A New Global Deployment Model
Noteboom is immersed in this topic in his new startup, called LitBit, which is developing a new hardware/software platform to serve as the heart of a “data factory” deployment model.
LitBit is still in stealth mode, much as Noteboom had been since late 2011, when he moved from Yahoo to a leadership position on the Apple data center team. Previously a fixture on the data center conference circuit, Noteboom assumed a low profile during his tenure at Apple, which is famously secretive about its data center operations.
“It’s good to be back,” said Noteboom. “I went silent for a while, which is our charter at Apple.”
While he’s not likely to offer many specifics on Apple or LitBit, Noteboom has lots to say on the coming transformation of the global data center market.
“The next 15 years will see a shift in growth for data center markets,” he said. “This has really been a U.S.-driven industry. Building something optimal relies on a small community of U.S.-centric industry expertise.”
The Three Ps
That’s about to change, driven by three factors: population, performance and privacy.
China and India, with populations of 1.3 billion and 1.2 billion, respectively, have become the fastest-growing regions for Internet usage. Internet infrastructure in these countries lags the standards seen in the U.S., resulting in slower performance. As applications become more interactive, it will become more difficult to serve these users from facilities in the U.S.
Noteboom says the average data delivery time within the U.S. is 58 milliseconds
, compared to 108 milliseconds for users in China.
“The speed of light becomes an inhibitor,” said Noteboom. “The only way to solve that is to locate the core data centers in China.”
Closing the Expertise Gap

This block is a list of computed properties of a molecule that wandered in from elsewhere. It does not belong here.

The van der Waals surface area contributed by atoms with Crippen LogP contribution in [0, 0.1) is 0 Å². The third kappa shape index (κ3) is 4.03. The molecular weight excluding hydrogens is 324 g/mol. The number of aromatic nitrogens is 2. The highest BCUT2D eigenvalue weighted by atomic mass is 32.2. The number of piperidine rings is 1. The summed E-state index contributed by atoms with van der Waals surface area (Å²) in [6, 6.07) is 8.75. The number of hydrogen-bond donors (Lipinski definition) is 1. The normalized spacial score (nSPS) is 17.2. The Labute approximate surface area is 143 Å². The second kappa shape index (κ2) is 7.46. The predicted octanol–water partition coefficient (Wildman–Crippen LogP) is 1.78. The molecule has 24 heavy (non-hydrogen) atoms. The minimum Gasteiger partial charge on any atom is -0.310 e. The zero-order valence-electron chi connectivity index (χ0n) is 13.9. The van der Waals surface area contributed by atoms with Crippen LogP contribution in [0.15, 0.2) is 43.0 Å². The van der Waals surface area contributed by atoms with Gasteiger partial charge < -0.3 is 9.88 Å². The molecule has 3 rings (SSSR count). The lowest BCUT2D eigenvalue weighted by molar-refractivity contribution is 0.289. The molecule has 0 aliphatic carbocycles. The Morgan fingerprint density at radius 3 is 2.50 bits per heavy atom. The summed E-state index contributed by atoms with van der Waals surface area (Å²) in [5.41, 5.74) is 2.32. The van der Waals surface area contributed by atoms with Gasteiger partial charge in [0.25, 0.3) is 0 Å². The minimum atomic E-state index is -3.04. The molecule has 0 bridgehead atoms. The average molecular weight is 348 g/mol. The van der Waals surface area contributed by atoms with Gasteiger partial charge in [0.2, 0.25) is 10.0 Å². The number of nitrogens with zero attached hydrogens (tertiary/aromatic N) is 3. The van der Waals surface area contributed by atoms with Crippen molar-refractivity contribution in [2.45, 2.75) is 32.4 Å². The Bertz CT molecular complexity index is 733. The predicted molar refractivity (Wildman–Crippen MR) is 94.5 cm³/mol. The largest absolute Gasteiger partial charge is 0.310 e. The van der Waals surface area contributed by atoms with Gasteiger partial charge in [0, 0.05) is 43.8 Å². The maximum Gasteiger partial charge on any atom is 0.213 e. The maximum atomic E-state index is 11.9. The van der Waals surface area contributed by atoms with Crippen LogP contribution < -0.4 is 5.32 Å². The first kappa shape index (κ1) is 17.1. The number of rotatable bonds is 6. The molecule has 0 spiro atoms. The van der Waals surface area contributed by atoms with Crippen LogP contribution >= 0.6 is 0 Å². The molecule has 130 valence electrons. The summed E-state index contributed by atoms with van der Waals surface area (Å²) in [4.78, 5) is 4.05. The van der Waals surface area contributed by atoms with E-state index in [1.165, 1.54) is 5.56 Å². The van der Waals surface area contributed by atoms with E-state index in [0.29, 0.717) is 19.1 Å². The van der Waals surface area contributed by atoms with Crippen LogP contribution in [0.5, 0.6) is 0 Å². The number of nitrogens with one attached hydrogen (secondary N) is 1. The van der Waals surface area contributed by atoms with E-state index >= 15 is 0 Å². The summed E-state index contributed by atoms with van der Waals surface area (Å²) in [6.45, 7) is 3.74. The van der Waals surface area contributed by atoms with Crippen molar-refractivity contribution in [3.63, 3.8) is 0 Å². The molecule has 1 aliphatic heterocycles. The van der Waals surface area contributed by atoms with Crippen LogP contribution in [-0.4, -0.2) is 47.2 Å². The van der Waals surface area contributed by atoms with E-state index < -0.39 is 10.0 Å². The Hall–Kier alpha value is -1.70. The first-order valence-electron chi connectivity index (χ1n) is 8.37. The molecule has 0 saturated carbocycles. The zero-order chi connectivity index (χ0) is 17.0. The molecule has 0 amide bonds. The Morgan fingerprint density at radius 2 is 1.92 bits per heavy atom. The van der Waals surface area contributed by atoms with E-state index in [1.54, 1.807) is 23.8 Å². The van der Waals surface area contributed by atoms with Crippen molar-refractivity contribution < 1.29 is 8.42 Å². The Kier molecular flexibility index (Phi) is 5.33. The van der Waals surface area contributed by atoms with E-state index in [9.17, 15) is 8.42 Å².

The gap between data center construction techniques in the U.S. and China presents a challenge.
“We believe Chinese data centers are 40 percent less efficient than the leading edge data centers,” said Noteboom, who said a major problem is building facilities in the right location. “There’s honestly about 25 people that are really good at site selection and they’re all in the U.S.”
LitBit’s platform will be optimized for emerging markets, while allowing data centers of the future to be continuously reconfigurable and upgradeable. Noteboom says the solution will be found in lean and flexible construction methodology that separate real estate and technology.
“The coming years will drive the increased simplification of the design/construction process that emerging markets need, while disaggregating that traditional process from the core technologies that need to advance further and faster for the future,” said Noteboom.
Scott Noteboom has worked on many of the data center industry’s most iconic projects. He served as senior director for AboveNet from 2000 to 2005, when he moved to the data center team at Yahoo (2005-2011) and then Apple.
Noteboom is a student of history and industry, and his presentation at Data Center World Global Conference 2014 will review the history of modern data center development over the years, and how designs have evolved – and in some cases, not evolved very much.